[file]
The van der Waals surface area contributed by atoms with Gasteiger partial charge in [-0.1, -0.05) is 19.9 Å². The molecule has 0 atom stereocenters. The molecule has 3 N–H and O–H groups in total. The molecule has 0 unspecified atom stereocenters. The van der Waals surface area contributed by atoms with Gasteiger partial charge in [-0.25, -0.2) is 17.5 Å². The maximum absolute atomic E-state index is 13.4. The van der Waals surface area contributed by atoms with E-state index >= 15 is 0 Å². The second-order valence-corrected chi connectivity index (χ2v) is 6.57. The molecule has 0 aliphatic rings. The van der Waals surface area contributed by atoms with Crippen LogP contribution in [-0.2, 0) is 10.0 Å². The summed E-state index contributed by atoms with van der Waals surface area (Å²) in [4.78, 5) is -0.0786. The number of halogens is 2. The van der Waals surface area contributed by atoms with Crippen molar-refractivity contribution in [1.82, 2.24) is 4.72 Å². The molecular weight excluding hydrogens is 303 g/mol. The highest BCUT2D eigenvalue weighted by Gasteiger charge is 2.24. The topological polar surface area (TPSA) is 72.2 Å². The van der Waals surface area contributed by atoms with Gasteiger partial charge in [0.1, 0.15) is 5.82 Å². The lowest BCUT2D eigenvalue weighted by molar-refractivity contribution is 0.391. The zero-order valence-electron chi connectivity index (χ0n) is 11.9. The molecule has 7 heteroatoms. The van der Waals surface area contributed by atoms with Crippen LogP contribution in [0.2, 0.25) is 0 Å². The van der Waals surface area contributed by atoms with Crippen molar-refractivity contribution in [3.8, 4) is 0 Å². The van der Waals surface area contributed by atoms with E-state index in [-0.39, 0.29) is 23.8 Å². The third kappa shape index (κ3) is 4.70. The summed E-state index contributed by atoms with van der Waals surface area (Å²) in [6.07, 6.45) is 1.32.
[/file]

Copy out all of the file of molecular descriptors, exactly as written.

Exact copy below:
The van der Waals surface area contributed by atoms with Gasteiger partial charge in [-0.1, -0.05) is 19.9 Å². The molecule has 0 atom stereocenters. The molecule has 3 N–H and O–H groups in total. The molecule has 0 unspecified atom stereocenters. The van der Waals surface area contributed by atoms with Gasteiger partial charge in [-0.25, -0.2) is 17.5 Å². The maximum absolute atomic E-state index is 13.4. The van der Waals surface area contributed by atoms with E-state index >= 15 is 0 Å². The second-order valence-corrected chi connectivity index (χ2v) is 6.57. The molecule has 0 aliphatic rings. The van der Waals surface area contributed by atoms with Crippen LogP contribution in [-0.2, 0) is 10.0 Å². The summed E-state index contributed by atoms with van der Waals surface area (Å²) in [4.78, 5) is -0.0786. The number of halogens is 2. The van der Waals surface area contributed by atoms with Crippen molar-refractivity contribution in [1.82, 2.24) is 4.72 Å². The molecular weight excluding hydrogens is 303 g/mol. The highest BCUT2D eigenvalue weighted by Gasteiger charge is 2.24. The topological polar surface area (TPSA) is 72.2 Å². The van der Waals surface area contributed by atoms with Gasteiger partial charge in [0.1, 0.15) is 5.82 Å². The lowest BCUT2D eigenvalue weighted by molar-refractivity contribution is 0.391. The zero-order valence-electron chi connectivity index (χ0n) is 11.9. The molecule has 7 heteroatoms. The van der Waals surface area contributed by atoms with Crippen LogP contribution in [0.2, 0.25) is 0 Å². The van der Waals surface area contributed by atoms with Crippen molar-refractivity contribution in [3.8, 4) is 0 Å². The van der Waals surface area contributed by atoms with E-state index in [-0.39, 0.29) is 23.8 Å². The third kappa shape index (κ3) is 4.70. The summed E-state index contributed by atoms with van der Waals surface area (Å²) in [6.07, 6.45) is 1.32.